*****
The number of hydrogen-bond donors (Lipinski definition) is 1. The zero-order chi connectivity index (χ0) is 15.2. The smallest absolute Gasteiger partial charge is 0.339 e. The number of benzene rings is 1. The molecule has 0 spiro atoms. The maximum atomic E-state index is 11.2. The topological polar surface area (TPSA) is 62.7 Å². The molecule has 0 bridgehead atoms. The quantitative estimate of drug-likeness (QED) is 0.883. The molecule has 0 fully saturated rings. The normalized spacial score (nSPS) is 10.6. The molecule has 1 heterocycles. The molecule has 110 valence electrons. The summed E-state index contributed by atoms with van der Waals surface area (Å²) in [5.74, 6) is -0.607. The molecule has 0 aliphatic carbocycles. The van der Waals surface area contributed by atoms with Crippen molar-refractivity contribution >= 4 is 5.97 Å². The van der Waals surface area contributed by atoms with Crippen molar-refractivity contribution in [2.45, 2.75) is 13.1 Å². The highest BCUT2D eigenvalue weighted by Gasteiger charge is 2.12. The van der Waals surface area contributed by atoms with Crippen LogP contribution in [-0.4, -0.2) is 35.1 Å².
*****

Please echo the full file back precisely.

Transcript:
The number of hydrogen-bond donors (Lipinski definition) is 1. The zero-order chi connectivity index (χ0) is 15.2. The smallest absolute Gasteiger partial charge is 0.339 e. The number of benzene rings is 1. The molecule has 0 spiro atoms. The maximum atomic E-state index is 11.2. The topological polar surface area (TPSA) is 62.7 Å². The molecule has 0 bridgehead atoms. The quantitative estimate of drug-likeness (QED) is 0.883. The molecule has 0 fully saturated rings. The normalized spacial score (nSPS) is 10.6. The molecule has 1 heterocycles. The molecule has 110 valence electrons. The summed E-state index contributed by atoms with van der Waals surface area (Å²) in [5.74, 6) is -0.607. The molecule has 0 aliphatic carbocycles. The van der Waals surface area contributed by atoms with Crippen molar-refractivity contribution >= 4 is 5.97 Å². The van der Waals surface area contributed by atoms with Crippen molar-refractivity contribution in [2.45, 2.75) is 13.1 Å². The highest BCUT2D eigenvalue weighted by Gasteiger charge is 2.12. The van der Waals surface area contributed by atoms with Crippen LogP contribution in [-0.4, -0.2) is 35.1 Å².